If you do not like this layout you can change it! One of the benefits for using Drupal is the ability to customize the entire look and feel of your site. Tripal v3 along with Drupal allow you to reorganize this (and any) page however you like. This default layout is provided by the tripal_ds module to help simplify the process of laying out a page. If you decided not to enable the tripal_ds module then your page will require manual layout. Later in this tutorial instructions to reorganize and re-theme the Tripal content pages are provided. No programming is required to do this.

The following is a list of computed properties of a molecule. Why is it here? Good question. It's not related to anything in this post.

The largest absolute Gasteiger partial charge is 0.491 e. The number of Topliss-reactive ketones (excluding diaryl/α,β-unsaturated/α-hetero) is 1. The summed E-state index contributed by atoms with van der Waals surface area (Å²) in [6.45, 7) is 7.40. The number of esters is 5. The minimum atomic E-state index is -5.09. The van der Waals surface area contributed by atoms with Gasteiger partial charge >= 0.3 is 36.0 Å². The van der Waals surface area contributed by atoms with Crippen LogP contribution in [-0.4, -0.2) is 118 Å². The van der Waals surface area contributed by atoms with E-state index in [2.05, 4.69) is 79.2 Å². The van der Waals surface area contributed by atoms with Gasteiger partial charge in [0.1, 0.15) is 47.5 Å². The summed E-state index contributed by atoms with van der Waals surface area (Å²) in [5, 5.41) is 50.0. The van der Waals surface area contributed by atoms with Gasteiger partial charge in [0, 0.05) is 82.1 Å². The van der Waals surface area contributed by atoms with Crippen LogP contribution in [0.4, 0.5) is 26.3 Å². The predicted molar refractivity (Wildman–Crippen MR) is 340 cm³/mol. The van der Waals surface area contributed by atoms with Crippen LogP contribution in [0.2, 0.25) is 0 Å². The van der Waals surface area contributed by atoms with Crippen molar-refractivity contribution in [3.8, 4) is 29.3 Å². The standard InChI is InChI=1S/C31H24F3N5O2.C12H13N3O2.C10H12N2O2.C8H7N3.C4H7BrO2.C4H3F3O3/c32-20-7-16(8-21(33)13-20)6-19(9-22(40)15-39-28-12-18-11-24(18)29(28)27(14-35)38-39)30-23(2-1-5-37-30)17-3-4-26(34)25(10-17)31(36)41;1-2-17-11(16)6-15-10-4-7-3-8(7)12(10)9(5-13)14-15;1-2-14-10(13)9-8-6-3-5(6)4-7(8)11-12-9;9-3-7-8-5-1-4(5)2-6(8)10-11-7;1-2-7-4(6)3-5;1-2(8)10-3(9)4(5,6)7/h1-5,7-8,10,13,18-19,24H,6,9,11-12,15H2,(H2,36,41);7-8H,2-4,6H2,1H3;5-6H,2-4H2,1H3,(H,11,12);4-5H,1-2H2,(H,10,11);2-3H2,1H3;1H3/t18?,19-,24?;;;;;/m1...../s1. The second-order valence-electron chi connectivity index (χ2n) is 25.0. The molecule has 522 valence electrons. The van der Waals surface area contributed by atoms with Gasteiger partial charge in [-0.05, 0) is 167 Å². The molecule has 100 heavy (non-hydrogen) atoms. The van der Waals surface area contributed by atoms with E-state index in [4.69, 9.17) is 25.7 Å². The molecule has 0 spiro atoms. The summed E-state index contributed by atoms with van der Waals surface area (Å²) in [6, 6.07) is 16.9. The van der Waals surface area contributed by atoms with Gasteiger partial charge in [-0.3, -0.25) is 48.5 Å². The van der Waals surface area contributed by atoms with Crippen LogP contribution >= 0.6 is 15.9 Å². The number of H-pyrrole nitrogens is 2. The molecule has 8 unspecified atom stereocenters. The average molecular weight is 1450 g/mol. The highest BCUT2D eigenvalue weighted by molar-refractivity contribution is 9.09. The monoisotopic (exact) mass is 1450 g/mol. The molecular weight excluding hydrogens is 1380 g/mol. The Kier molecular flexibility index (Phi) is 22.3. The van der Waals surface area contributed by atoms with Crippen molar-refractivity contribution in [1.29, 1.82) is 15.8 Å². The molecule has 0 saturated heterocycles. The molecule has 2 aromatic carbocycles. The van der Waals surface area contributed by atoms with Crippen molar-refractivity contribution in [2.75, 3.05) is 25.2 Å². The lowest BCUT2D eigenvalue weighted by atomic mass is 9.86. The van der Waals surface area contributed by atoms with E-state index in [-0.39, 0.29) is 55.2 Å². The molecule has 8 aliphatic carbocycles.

Load data from NCBI Taxonomy

Tripal makes it easy to import additional information about any organisms within a Tripal site from the NCBI Taxonomy database. The importer will only import data for species that you currently have in the Tripal database. The taxonomic names must match those in the NCBI Taxonomy database. Currently, we only have a single organism (Citrus sinensis) and we will import additional properties for this organism from NCBI but we can return later to import data for new organisms we may add later. To import additional organism details, navigate to Tripal → Data Loaders → Chado NCBI Taxonomy Loader. The following page appears:

../../_images/organisms.taxonomy_loader.png

Click the checbox beside the ‘Import taxonomy for existing species’ and click Submit. Now run the submitted job:

drush trp-run-jobs --username=administrator --root=$DRUPAL_HOME

You will see the following output:

Tripal Job Launcher (in parallel)
Running as user 'administrator'
-------------------